Merck agreed to pay $950 million to resolve criminal charges and a lawsuit alleging that the company illegally marketed Vioxx, the painkiller that was pulled from the market in 2004.
Late News: Merck to pay $950 million in Vioxx suit, plead guilty
Merck, based in Whitehouse Station, N.J., will plead guilty to a misdemeanor for illegal promotion activity related to Vioxx and pay a $321.6 million criminal fine. In an agreement with prosecutors, Merck admits misbranding Vioxx by promoting the drug to physicians as a treatment for rheumatoid arthritis during a three-year period in which it was not approved by the Food and Drug Administration for that indication.
Vioxx was approved by the FDA in 1999; it was approved as an indication for rheumatoid arthritis in 2002. The company also will enter a $628.4 million civil settlement agreement that resolves allegations of off-label marketing and false statements about the drug's safety. The U.S. will recover $426 million from the civil settlement and the remaining $202 million will be distributed to the Medicaid programs that participated in the suit.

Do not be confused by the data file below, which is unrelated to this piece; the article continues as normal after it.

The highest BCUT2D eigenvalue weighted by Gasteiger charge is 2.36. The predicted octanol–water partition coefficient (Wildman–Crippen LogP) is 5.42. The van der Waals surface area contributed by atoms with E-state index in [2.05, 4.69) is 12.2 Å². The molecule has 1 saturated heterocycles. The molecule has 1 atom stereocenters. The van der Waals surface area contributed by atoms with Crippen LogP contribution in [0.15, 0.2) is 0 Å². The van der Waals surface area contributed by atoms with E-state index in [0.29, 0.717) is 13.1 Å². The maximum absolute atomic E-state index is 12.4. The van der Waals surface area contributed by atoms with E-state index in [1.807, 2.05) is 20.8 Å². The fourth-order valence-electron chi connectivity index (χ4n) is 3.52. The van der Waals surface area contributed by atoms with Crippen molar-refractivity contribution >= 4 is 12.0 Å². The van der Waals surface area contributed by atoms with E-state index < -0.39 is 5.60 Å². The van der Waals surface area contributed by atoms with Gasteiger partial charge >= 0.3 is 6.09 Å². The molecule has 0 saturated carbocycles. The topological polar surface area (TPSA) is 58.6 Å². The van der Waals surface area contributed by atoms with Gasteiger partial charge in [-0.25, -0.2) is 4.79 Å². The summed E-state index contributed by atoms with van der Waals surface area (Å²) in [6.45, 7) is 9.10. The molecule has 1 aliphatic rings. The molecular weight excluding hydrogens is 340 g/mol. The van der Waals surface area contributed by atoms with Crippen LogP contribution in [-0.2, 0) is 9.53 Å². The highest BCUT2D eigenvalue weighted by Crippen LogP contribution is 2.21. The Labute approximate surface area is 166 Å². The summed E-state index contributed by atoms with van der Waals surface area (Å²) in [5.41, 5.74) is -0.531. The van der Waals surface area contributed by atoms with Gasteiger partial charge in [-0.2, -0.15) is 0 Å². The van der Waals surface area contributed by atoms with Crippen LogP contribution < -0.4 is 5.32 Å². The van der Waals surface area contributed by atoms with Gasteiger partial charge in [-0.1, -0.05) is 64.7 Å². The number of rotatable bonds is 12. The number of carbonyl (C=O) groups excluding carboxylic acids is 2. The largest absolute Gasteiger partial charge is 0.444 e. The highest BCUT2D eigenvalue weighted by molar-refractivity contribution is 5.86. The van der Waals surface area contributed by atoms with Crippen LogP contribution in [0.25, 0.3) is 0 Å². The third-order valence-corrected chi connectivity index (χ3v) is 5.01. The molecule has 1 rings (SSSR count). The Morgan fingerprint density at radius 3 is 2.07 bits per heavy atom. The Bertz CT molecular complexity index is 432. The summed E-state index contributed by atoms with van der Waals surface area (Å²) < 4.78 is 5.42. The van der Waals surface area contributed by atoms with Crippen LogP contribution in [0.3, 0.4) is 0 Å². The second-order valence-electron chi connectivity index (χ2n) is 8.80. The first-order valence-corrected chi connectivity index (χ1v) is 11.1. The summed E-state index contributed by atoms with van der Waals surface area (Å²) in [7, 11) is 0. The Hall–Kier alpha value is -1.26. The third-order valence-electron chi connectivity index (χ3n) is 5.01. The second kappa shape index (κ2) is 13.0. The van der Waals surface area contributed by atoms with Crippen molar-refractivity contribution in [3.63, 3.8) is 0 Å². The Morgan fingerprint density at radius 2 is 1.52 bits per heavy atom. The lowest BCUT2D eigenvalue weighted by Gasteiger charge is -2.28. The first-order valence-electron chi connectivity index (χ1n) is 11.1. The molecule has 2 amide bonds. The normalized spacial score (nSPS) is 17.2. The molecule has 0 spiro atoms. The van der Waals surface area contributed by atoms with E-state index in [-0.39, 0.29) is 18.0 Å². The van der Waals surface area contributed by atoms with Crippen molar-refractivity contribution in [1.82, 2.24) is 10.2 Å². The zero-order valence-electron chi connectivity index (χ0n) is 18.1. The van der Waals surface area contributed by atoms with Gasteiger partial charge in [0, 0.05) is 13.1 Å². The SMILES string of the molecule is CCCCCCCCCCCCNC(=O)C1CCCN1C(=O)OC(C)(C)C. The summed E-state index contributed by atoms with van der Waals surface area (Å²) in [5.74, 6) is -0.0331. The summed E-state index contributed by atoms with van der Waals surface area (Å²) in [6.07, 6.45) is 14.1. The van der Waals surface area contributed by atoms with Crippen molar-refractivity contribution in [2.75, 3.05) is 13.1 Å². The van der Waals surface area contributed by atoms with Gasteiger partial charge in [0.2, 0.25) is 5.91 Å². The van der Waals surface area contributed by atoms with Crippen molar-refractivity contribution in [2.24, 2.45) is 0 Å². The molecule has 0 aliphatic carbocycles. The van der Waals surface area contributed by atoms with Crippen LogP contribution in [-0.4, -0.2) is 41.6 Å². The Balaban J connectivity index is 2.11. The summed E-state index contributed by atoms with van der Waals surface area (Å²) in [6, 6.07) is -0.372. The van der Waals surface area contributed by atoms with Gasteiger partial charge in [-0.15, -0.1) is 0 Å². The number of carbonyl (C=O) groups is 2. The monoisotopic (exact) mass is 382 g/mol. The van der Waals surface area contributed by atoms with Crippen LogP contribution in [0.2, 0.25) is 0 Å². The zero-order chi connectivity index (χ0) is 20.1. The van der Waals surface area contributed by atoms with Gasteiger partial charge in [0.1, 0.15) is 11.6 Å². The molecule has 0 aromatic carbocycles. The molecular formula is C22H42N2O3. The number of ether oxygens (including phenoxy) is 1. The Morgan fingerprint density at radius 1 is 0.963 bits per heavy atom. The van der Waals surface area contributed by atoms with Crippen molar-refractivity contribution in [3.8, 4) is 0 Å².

Merck will enter a corporate integrity agreement with the HHS' inspector general's office. Top executives will be required to complete annual compliance certifications, and Merck will be required to post information about physician payments on its website, according to the news release. Merck said in a news release that the “civil settlement does not constitute any admission by Merck of any liability or wrongdoing.” The company said Vioxx litigation with seven states remains outstanding.
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